I remember as a teenager, when I took a picture of a friend with a simple point and shoot, and she loved the picture so much because “it was the first time she liked herself in a photo”. The buzz was real.
I could not really take many photos as a teen and I only had a point and shoot camera, but I loved it. And I liked most of all taking pictures of my friends.
Fast forward to the 2000s when I started to take portrait photography more seriously and foolishly decided to embark on starting a photography business specialising in portraits and weddings. In many ways, it was good that I tried, because otherwise I would have always wondered “what if”. I was successful, a fully booked wedding calendar, portrait shoots and some lovely projects for modelling shoots. Yet it was not for me and totally killed my love of photography for years. I gave up the business in 2014 and did not pick up a camera until this autumn. I mean I took photos with my phone, but deliberately not good ones, not caring what the pictures looked like.
Why did wedding photography kill my joy in photographing? I think first and foremost: I am not good at interacting with people. I mean of course, I can interact, and I sort of know how to do that, but because it does not come naturally to me it is super exhausting. So a wedding did not just leave my physically exhausted (and believe they do take their toll on your body) but also mentally. If I had two weddings on a weekend (which was often the case) I would need nearly all week to recover, but I could not because in between, you had to go out and meet people for more weddings, edit photos, liaise with clients, design albums, write blog posts. But here is the thing, if I am exhausted from human interaction I basically need to hide away from the world and cannot do anything until I recovered.
If this is not your world, it may seem strange to you, but for me this is my reality and something I just have to live with. Well-meaning people would say things like: You will get used to it. But trust me: I never did, and I still never do. It’s not that I don’t like people, it’s just that in order to not seem “too weird” I have to roll out all learned behaviours and trust me not doing that does not work, because only people who love me accept my weirdness. But I guess, this is something I must be grateful for that the photography business showed me this AND made me accept that this is simply who I am.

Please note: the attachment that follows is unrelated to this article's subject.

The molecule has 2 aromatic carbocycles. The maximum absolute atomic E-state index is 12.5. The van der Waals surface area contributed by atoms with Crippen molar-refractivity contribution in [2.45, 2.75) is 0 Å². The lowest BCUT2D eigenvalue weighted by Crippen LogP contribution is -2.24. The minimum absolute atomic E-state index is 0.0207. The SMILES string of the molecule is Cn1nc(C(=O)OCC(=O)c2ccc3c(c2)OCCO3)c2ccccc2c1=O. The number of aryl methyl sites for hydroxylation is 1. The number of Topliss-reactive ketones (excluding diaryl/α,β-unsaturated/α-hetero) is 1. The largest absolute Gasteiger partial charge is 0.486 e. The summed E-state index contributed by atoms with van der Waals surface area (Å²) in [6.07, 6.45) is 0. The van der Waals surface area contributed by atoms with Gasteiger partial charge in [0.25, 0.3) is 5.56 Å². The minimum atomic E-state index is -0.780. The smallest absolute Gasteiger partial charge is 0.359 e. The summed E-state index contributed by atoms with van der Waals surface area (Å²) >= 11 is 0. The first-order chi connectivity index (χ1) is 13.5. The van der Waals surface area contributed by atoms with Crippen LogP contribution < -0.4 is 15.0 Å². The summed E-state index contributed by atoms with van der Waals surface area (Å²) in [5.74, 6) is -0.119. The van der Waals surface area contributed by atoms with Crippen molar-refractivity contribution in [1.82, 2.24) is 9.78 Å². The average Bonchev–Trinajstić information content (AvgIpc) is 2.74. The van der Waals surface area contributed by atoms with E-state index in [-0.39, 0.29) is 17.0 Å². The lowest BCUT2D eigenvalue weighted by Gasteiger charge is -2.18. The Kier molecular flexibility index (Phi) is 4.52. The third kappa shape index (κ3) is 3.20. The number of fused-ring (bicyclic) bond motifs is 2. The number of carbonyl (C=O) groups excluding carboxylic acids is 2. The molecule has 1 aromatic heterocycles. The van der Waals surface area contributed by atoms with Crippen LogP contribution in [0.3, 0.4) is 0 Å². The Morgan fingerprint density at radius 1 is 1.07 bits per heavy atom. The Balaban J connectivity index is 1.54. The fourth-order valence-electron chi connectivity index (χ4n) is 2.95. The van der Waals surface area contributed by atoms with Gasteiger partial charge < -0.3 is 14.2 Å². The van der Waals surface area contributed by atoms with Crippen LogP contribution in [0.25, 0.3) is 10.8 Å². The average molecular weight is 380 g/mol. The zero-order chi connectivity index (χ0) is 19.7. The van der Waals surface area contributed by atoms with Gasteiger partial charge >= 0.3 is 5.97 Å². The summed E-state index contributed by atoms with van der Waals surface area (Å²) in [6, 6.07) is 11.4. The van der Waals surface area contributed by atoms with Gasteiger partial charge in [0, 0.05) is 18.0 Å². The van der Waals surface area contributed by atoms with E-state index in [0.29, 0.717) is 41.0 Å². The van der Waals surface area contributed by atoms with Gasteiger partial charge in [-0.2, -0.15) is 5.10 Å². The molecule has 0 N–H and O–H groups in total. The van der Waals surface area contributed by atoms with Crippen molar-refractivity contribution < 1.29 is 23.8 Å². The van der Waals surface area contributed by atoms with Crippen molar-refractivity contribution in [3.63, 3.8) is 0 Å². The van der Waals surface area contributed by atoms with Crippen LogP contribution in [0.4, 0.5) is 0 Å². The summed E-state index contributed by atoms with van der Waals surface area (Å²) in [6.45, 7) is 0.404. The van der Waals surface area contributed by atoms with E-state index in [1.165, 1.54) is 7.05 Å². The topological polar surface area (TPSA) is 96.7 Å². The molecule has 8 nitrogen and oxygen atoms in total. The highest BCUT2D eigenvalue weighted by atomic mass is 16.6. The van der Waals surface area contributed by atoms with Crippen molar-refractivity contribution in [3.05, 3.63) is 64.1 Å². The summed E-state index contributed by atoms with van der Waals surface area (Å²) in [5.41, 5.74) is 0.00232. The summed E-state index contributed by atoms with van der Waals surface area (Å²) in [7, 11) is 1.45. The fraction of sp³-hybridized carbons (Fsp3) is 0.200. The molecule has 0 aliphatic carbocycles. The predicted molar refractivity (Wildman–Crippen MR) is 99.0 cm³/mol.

I mentioned before that a k-drama (Encounter with Park Bo-Gum in case you wonder) made me pick up the camera again. I mostly take street photos at the moment, all in black and white, but – and it’s not surprising – I still love portraits. Currently (hello pandemic) I am only taking the occasional portrait of my family, but I would like to do portraits of other people too. Looking at a good portrait brings me joy; I just have to find a way of doing it that won’t drain me.
Planning portrait shoots or, goodness forbid, even a project seems a bit futile now, nevertheless my trusty old Leuchtturm is full of ideas. Occasionally, I go through the list and delete some of them for various reasons, I hope that at some point I have a list that is realistic, in line with my character and feasible.
It may seem odd to most people that to me both can be equally true: That I like to shoot portrays and find human interaction difficult. The joy of portrait photography totally outweighs everything else if I handle it right and pace myself.
2021 might be the year for some more portrays, who knows. If you follow me on Instagram, you will find out.